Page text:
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Opinion: Lectures as a way of delivering content are over

15 December 2011

BASc programme director Carl Gombrich explains why he believes the traditional lecture model should be abandoned.

Professor Bert De Reyck talks to UCL students

Image: Professor Bert De Reyck converses with students

Inspired by Khan and having read more at Steve Wheeler’s blog and many other sites, I have been thinking about how we can use technology at universities to give the students what they want: meaningful contact time with their lecturers, professors and the leading academics. This is about putting the people back at the centre of the learning. It is using technology to do stuff technology can do, and allowing people to do the things most of us want people to do.

How can we do this? Well, how about this for a first model?

We say that lectures as a way of delivering content are over. We don’t ban them – that is too strong – but we take it as default that this way of talking at students has now passed. A great deal of the content you need to get in years one and two of undergraduate studies at universities is on the web. Why sit through lectures on these things? Even if they’re being delivered by really good academics, this is not the best use of anyone’s time. There will always be a place for lectures, particularly one-off lectures, but lectures as a default way of delivering content looks passé and should be discouraged.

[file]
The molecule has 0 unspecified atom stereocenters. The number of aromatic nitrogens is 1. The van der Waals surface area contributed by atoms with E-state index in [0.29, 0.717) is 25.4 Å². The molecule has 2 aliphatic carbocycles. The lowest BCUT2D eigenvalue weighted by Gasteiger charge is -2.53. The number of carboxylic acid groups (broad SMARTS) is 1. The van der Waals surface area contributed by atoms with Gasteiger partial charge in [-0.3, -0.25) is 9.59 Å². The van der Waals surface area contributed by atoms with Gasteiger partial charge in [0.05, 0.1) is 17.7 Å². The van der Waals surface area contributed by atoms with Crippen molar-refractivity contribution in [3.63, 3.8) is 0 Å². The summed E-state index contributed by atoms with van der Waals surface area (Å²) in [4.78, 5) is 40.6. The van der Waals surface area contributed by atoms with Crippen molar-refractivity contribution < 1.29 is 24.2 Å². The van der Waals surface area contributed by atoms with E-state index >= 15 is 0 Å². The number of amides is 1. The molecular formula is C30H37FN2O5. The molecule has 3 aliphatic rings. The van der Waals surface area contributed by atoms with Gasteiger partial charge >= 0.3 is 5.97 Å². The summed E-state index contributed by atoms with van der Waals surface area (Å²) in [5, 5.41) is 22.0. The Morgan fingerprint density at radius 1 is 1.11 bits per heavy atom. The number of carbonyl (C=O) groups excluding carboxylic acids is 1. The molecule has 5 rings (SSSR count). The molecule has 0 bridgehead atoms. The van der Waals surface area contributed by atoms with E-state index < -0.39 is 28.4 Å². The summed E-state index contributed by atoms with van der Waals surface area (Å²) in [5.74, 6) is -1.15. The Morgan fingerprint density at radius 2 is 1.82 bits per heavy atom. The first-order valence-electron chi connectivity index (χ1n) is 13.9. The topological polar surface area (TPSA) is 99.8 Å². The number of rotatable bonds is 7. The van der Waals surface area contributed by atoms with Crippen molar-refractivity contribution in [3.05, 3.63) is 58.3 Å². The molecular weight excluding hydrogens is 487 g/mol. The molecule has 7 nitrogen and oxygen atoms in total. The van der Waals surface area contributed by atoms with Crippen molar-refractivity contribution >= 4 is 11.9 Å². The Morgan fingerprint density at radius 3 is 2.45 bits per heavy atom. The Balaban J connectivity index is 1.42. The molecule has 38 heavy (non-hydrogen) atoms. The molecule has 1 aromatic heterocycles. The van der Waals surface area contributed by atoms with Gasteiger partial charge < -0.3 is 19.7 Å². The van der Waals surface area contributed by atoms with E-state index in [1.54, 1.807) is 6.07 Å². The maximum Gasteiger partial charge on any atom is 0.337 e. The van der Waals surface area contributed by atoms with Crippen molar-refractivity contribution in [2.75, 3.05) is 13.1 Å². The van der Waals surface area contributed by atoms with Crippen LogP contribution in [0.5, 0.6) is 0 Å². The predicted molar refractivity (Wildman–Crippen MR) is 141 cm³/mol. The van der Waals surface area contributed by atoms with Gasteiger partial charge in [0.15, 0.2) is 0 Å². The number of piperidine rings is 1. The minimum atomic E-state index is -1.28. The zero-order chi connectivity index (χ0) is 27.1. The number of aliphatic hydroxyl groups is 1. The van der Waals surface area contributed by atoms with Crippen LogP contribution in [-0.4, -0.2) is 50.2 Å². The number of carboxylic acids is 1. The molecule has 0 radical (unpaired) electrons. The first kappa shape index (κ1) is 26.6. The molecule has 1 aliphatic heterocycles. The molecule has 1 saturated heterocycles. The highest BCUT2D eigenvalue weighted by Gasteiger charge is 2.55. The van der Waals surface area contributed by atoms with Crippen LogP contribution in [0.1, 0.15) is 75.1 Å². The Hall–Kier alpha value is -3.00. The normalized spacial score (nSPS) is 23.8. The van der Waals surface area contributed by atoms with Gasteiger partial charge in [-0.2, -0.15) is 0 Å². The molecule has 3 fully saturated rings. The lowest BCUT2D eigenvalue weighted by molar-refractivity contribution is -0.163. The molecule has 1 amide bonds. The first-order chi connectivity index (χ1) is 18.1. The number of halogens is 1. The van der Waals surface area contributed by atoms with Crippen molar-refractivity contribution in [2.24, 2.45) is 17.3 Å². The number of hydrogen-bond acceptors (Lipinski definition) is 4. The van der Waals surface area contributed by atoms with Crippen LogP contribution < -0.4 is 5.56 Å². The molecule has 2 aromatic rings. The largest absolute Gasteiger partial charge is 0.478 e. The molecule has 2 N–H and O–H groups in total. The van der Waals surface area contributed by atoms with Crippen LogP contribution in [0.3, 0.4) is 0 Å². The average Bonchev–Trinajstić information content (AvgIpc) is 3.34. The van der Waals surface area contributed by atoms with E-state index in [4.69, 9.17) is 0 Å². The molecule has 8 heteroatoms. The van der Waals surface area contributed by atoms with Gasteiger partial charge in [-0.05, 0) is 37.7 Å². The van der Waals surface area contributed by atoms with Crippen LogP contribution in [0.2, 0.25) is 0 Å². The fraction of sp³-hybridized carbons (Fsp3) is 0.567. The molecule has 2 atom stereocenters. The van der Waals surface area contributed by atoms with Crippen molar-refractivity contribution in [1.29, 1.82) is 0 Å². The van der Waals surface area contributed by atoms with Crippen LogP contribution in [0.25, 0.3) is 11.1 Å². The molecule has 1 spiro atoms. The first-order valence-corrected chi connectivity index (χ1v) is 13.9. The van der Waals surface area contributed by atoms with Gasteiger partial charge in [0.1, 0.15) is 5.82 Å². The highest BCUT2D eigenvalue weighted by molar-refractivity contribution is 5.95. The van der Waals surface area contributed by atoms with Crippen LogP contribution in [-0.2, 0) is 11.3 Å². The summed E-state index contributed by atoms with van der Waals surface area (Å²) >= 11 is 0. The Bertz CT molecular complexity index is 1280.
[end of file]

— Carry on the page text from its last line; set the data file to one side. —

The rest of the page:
Instead we say all lecturers should upload their lectures by Lecturecast to some VLE (virtual learning environment) or other space where all their students can see them. Really, this is no more than 30-40 hours’ work for lecturers at the start of the year, but if there is resistance to this, then one year’s worth of lectures can be used for the next year or two.

We then make it a requirement for students to watch those lectures in their own time. In essence, this becomes the major part of their ‘coursework’. How do we know they have done this?

We require that each student submits three questions to the lecturer based on the lecture they have viewed. They must do this before the usual scheduled one-hour slot. The questions should target aspects, problems etc that the student wants to understand better or explore. The submitting of these questions can be a prerequisite for passing the course.